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By Mark Davey
Claims by a Scottish blood transfusion chief about the termination of Campbeltown donor collections were rubbished at the Community Council.
More than 100 blood donors in Campbeltown were sent a letter, last week, by Dr Moira Carter, an associate director of donor and transport services at the Scottish National Blood Transfusion Services (SNBTS).
It stated that the demand for blood has reduced in the last six years. In addition, blood has to reach a processing centre within 22 hours from the time of the first collection at a donor session.
Dr Carter stated: ‘When the distances are long and the logistics complex, with a risk of unpredictable adverse weather conditions, this can be challenging and with an increased likelihood of losing donations due to the time restrictions.
‘It is, therefore, with regret that I write to inform you that due to our reduced blood collection programme and the risks of losing donations associated with logistics, we are not planning any further sessions in Campbeltown at this time.’
In a Freedom of Information disclosure, in 2015, just 0.10 per cent of all donations, representing 195, 462ml units, was damaged due to transportation or during handling. That year Campbeltown donated at least 250 units.
This decision also seems to fly in the face of previous SNBTS press releases and an appeal on its Facebook page, this Monday, for donors with O- and O+ blood types as supplies are running short.
At a meeting on Tuesday evening, community council member, Archie Martin said: ‘This is just a cost cutting issue. They have lots of staff including nurses at the collections in Victoria hall, they never use local nurses.’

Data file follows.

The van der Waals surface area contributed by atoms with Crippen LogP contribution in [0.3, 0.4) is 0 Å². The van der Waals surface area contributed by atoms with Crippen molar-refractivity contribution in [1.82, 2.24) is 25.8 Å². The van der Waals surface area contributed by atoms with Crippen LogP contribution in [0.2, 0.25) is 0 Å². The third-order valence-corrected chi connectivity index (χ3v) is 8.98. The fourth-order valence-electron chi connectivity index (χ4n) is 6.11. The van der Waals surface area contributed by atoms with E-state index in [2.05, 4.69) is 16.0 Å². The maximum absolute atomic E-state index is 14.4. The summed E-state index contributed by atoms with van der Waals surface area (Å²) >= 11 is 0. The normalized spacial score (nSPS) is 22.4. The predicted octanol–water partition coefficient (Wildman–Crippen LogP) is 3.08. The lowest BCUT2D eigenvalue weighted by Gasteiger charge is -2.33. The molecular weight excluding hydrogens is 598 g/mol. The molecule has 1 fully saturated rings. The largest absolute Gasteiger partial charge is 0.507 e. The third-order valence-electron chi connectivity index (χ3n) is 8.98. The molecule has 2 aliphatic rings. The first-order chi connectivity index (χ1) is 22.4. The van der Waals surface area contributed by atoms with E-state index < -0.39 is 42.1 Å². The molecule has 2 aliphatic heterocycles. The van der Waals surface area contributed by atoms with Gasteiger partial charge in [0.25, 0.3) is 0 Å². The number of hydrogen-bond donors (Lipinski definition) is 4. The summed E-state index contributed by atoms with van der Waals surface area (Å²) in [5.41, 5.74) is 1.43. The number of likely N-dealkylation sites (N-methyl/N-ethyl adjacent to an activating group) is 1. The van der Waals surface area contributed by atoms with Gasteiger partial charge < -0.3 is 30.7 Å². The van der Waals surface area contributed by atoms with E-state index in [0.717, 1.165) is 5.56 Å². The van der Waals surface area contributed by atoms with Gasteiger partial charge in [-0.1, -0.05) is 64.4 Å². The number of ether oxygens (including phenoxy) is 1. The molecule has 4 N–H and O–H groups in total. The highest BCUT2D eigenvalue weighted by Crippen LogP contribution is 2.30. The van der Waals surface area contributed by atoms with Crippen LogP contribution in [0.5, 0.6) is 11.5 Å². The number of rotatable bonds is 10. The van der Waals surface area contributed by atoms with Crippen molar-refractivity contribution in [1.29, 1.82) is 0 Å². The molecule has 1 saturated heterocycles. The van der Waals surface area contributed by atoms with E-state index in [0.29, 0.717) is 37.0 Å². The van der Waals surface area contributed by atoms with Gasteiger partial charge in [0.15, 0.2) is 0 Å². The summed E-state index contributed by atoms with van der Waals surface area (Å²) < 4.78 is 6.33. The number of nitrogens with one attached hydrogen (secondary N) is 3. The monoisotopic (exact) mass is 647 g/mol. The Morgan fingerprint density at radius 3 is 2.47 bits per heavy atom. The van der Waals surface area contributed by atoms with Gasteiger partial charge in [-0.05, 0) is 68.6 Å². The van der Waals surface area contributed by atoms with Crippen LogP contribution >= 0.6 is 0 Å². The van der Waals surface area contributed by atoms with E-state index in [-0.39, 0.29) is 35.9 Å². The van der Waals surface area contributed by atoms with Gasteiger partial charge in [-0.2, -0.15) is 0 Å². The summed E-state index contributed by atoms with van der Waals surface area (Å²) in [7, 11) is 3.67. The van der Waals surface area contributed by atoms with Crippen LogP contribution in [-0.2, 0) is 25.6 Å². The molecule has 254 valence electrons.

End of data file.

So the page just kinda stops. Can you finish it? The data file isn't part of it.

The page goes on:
Another member, Ann Gallacher, said that when an SNBTS donor team comes to Campbeltown its staff are put up at a hotel in Ardrishaig, 38 miles away and that the cost must be high.
Earlier on Tuesday, the Courier spoke to Lynne Willdigg, the SNBTS head of donor services west and she claimed that it was nothing to do with staff accommodation.
Ms Willdigg added: ‘In the last six years the demand for blood has reduced by more than 20 per cent due to continued improvements in transfusion practice and supply chain management.
‘The main component of blood has a shelf life of only 35 days so it is important that we make the best use of the donors’ gift.
‘As a result, SNBTS has reduced the amount of blood collected in order to avoid outdate of components.
‘The need for new blood donors however is ongoing as existing donors retire from donation and the need to recruit new younger donors is important to the long term sustainability of the blood collection programme.
‘We are enormously grateful to our Campbeltown donors for the time they have taken to give in the past and we are grateful for their support and we look forward to seeing them in the future at alternative venues.’
Iain Campbell who, last September, donated his 100th pint since 1978, will have to travel 50 miles to Lochgilphead if he wants to donate again. 25_c40blood01_iancampbell
The SNBTS Facebook image posted on Monday. NO_c28blood01